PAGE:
Medieval Crime Fiction
A Critical Overview
About the Book
Combining elements of medievalism, the historical novel and the detective narrative, medieval crime fiction capitalizes upon the appeal of all three—the most famous examples being Umberto Eco’s The Name of the Rose (one of the best-selling books ever published) and Ellis Peters’ endearing Brother Cadfael series.
Hundreds of other novels and series fill out the genre, in settings ranging from the so-called Celtic Enlightenment in seventh-century Ireland to the ruthless Inquisition in fourteenth-century France to the mean streets of medieval London. The detectives are an eclectic group, including weary ex-crusaders, former Knights Templar, enterprising monks and nuns, and historical poets such as Geoffrey Chaucer.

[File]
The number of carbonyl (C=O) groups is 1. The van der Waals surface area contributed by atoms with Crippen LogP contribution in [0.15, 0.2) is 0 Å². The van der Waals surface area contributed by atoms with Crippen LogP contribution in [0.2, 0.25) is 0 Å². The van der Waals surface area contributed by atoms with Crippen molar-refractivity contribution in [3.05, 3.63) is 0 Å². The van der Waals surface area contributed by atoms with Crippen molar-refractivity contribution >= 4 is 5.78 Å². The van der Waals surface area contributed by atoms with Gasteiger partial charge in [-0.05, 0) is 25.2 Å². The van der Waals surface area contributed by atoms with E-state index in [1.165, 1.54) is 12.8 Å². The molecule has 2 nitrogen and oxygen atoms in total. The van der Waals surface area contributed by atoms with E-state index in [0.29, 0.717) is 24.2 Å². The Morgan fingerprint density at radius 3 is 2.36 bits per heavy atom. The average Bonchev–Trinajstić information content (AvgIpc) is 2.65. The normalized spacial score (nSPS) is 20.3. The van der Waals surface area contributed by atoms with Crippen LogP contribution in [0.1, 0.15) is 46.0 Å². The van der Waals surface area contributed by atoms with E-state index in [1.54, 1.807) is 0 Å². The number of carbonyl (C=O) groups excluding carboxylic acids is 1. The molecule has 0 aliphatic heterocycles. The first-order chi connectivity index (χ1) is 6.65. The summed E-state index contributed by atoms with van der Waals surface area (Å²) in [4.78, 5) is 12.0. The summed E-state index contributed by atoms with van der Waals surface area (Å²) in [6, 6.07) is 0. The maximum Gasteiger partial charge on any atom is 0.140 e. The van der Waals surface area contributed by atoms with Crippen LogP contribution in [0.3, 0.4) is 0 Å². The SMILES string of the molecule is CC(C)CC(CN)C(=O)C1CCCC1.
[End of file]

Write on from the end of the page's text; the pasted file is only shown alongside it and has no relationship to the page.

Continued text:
This book investigates the enduring popularity of the largely unexamined genre and explores its social, cultural and political contexts.
About the Author(s)
Format: softcover (6 x 9)
Bibliographic Info: appendix, notes, bibliography, index
Copyright Date: 2019
Table of Contents
One. Genres and Origins 13
Two. Soiled Knights and Medieval Mean Streets 44
Three. Divine Ratiocination 89
Four. An Unsuitable Job for a Medieval Woman 120
Five. “There are no Jews in England” 167
Six. Poet or PI? 195
Appendix: Authors, with Characters and Settings 241
Chapter Notes 245
Works Cited 250